Quantcast

Taleah-Dixon

Competition Who?

There was a girl named Kesha. She was 13 years old, and she was exceptionally good at running. She had a brother who was 7 and a little sister who was 23 months. Her mom was a single mom because her dad was in jail. She was on a track team called Infinity track team. She was the fastest on her team. She was so fast because of her motivation. She was trying to make her family proud and show her dad that she was better and wasn’t going to make the same mistakes he made. One day, she moved to a totally different town so she could be closer to her dad’s prison. She still wanted to run track, but she had to join another team called the Winners. They were terrible; she basically had to carry the whole team. She thought she was so good that she said, “If I don’t land first or second place against some other team, I will quit track.”

It was Monday and since she moved she had to go to a new school, a Quaker school. She made a friend named Zoey on the first day, who was a new student as well. The next day a seventh‐grade teacher introduced her to another girl named Nyla. She was very nice, and the three of them became best friends. This school was different from all the other schools she had attended. Not only did they teach academics, they also taught life skills on Friday mornings. They taught her the importance of having healthy competitions. They explained that the only competition you have is with yourself. You may be competing against someone else, but metaphorically you are competing against yourself. You let your Light shine by doing your very best and walking away with no regrets. They said if you know that you did your best and you lost, you can be proud, and say, “I put all my effort into it, so I won!”

On Mondays, Tuesdays, and Thursdays after school she went to track practice, and every other Saturday she had a track meet. All of the track meets in which she competed, she won. There was a meet that she was really feeling confident about. When she heard who she was competing against she thought it sounded familiar but could not think of why. When she went to the meet on Saturday, she got there early so she could do drills and stretch. Soon her track team showed up, and right behind them her competitors: her old team and her best friend. They locked eyes as they came running in slow motion toward each other. She missed her best friend, so they started to talk and forgot all about the meet. When the track official fired the blank, Kesha ran off so fast that you could see dust come off the ground. As usual she was winning, and she wanted to win but also didn’t want to make her best friend feel bad. Kesha was almost done with the race, just a yard from the finish line, when she heard her best friend fall behind her. She cared more about her bestie than winning. She instantly remembered that her Friends school also taught her about being compassionate and having integrity. She wanted to let her Light shine so she chose to go back for her bestie. Kesha helped her up, and they ran together to finish. Someone on her old team made it to the finish line first, but Kesha didn’t get upset or feel bad. She felt like a winner!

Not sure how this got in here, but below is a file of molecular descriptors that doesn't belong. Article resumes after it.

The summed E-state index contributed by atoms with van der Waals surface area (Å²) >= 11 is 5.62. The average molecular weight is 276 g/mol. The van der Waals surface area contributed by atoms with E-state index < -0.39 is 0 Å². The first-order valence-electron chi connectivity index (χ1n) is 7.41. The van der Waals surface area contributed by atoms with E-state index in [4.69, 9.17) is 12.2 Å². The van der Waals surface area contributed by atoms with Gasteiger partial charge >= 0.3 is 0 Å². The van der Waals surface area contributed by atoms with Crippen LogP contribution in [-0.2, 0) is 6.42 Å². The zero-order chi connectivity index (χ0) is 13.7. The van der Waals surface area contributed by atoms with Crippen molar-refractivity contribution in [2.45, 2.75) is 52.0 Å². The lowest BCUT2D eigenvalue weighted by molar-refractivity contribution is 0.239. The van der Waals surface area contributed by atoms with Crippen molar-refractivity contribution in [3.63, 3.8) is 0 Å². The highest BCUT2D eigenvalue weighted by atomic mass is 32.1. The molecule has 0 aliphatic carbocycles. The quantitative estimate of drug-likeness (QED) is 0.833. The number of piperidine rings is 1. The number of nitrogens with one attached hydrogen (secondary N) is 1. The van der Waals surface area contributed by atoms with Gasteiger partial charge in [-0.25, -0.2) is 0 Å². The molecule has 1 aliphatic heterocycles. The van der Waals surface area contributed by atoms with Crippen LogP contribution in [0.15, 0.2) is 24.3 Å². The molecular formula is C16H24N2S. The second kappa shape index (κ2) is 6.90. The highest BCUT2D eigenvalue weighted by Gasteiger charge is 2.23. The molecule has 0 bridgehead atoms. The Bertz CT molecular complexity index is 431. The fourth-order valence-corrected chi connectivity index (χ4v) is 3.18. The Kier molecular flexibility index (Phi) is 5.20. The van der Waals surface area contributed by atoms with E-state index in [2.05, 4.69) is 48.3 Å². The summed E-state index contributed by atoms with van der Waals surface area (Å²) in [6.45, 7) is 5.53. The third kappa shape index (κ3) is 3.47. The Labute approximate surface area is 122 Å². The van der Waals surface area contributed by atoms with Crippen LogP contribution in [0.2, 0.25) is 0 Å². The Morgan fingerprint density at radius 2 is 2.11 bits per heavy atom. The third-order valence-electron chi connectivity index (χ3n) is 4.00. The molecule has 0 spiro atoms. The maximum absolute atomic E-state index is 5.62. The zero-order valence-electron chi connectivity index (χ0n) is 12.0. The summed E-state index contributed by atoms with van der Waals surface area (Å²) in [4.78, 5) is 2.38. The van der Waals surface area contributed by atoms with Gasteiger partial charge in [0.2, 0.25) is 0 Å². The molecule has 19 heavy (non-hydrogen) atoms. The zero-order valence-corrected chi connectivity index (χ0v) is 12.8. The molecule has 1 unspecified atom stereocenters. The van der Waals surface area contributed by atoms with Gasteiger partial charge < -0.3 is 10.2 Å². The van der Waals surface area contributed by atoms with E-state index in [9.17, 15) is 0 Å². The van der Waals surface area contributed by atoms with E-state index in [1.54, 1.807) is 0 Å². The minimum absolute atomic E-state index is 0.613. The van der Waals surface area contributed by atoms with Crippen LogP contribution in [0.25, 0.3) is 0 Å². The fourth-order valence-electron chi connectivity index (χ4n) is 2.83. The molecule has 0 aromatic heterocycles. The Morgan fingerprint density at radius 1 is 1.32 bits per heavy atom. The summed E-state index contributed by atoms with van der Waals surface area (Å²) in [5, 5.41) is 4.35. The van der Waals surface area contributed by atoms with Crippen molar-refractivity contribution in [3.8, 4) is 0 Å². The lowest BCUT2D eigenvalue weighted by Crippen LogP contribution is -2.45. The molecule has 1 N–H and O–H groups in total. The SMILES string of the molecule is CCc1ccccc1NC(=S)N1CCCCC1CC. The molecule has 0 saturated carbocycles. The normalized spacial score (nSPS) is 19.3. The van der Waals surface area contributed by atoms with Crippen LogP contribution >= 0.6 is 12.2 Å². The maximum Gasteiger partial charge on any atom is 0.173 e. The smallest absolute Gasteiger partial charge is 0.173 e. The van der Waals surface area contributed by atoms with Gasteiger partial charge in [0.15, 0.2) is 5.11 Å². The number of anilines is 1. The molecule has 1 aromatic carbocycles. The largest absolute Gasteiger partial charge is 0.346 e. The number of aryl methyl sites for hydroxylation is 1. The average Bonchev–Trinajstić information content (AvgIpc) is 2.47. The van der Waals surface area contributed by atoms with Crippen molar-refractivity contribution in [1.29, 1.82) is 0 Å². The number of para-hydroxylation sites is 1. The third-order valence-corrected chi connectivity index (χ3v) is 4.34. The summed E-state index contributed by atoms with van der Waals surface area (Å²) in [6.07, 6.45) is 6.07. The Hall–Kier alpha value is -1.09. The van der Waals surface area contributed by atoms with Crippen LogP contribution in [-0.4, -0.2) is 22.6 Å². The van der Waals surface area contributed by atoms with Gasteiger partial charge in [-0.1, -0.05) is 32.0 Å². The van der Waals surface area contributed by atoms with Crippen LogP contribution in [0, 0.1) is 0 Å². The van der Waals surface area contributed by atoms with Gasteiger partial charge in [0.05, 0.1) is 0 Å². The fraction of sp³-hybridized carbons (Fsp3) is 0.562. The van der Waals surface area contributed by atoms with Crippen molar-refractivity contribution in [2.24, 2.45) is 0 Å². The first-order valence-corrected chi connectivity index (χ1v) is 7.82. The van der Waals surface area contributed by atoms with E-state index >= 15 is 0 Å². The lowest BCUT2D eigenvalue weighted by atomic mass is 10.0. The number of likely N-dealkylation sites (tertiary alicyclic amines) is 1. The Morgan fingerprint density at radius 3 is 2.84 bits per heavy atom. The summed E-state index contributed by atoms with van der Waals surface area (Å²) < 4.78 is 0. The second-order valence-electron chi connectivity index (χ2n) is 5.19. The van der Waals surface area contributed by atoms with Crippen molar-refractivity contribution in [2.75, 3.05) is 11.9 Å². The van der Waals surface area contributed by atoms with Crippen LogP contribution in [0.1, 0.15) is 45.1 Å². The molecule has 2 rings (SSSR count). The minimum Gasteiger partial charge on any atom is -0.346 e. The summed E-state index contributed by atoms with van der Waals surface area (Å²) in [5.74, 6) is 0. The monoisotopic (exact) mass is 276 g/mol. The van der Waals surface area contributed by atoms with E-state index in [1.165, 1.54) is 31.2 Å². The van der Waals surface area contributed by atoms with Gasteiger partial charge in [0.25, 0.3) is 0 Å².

She stopped running after that, but she still never regrets going back for her bestie and now they are closer than ever. She even introduced her to her new best friends from school. Kesha displayed healthy competition and respected community values by running as fast as she could and by stopping to lift her friend up when she needed her. That was the biggest win she had thus far!

Note from the author: This story is semi‐autobiographical. Parts of this story are inspired by my own life and my new experience in a Quaker school. Thanks for reading about my new experiences.

Read more: Student Voices Project 2019

Taleah Dixon, Grade 6, Greene Street Friends School in Philadelphia, Pa.

Posted in: Friendly Competition?, Student Voices Project, Student Voices Project 2019

, , , , ,

Leave a Reply

Sign up for Friends Journal's weekly e-newsletter. Quaker stories, inspiration, and news emailed every Monday. Web comments may be used in the Forum column of the print magazine and may be edited for length and clarity.